One good thing you can do is to increase organic matter. Organics, such as compost, act as sponges to absorb and hold moisture. Organics do break down over time, so you will have to monitor the level of OM in your soil and replenish as necessary.
Another thing you can do is to add clay. Clay is the very small particles in soil that is responsible for the dust you see when you drive on a gravelly road. Clay particles are so small, that the surface area of the combined amount of clay is huge. And surface area holds water.
See here for a full explanation and some charts, as well as advice on dry-gardening in general.
Soil is capable of holding on to quite a bit of water, mostly by adhesion. For example, I'm sure that at one time or another you have picked up a wet stone from a river or by the sea. A thin film of water clings to its surface. This is adhesion. The more surface area there is, the greater the amount of moisture that can be held by adhesion. If we crushed that stone into dust, we would greatly increase the amount of water that could adhere to the original material. Clay particles, it should be noted, are so small that clay's ability to hold water is not as great as its mathematically computed surface area would indicate.
This direct relationship between particle size, surface area, and water-holding capacity is so essential to understanding plant growth that the surface areas presented by various sizes of soil particles have been calculated. Soils are not composed of a single size of particle. If the mix is primarily sand, we call it a sandy soil. If the mix is primarily clay, we call it a clay soil. If the soil is a relatively equal mix of all three, containing no more than 35 percent clay, we call it a loam.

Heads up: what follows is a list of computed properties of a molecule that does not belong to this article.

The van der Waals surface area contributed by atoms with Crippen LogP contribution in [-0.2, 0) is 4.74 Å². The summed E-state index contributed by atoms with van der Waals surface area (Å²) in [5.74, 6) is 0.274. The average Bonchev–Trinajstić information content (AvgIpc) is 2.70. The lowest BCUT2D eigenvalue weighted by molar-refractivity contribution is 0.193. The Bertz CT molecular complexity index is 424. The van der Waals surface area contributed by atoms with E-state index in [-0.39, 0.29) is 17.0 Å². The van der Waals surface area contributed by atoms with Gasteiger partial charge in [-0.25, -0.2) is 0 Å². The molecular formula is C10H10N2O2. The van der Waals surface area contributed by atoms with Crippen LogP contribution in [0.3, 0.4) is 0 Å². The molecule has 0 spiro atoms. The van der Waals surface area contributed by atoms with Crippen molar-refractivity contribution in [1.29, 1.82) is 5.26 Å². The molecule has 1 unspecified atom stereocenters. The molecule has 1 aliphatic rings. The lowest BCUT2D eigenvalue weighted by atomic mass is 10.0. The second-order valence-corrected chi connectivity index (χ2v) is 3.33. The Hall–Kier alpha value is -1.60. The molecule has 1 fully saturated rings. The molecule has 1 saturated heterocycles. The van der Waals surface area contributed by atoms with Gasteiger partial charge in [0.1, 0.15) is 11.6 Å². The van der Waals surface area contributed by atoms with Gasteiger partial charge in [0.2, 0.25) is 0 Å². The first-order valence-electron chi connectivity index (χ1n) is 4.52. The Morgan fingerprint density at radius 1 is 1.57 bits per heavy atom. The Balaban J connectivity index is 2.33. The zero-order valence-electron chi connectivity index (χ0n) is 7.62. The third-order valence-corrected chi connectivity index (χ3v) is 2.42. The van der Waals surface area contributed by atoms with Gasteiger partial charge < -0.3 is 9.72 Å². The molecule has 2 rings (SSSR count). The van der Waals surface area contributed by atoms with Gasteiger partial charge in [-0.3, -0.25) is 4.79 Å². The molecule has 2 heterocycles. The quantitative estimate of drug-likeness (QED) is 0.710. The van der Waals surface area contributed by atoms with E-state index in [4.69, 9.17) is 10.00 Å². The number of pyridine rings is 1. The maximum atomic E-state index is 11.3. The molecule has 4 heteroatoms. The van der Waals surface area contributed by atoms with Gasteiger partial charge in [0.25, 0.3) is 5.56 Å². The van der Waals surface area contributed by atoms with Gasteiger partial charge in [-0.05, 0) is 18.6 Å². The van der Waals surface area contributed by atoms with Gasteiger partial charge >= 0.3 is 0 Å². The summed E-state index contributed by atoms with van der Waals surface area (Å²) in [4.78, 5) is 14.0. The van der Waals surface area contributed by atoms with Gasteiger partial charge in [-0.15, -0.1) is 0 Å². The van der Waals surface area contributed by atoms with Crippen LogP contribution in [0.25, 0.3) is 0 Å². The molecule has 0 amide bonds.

Clayey soil can provide plants with three times as much available water as sand, six times as much as a very coarse sandy soil.
The downside of clay is it can restrict the amount of oxygen to the roots, so careful adding too much clay.
Another type of clay, apart from the dusty stuff blowing around, is vermiculite. Vermiculite will soak up water like a sponge. Here is a fairly good article on verminculite vs perlite in potting soil: http://worldseedsupply.org/blog/?p=113
Vermiculite is some pretty good stuff. It's exceeded only by humus in holding onto plant nutrients in the soil. http://en.wikipedia.org/wiki/Soil#Cation_exchange_capacity_.28CEC.29
Vermiculite also swells and shrinks as it soaks up or loses water, thereby aerating the soil.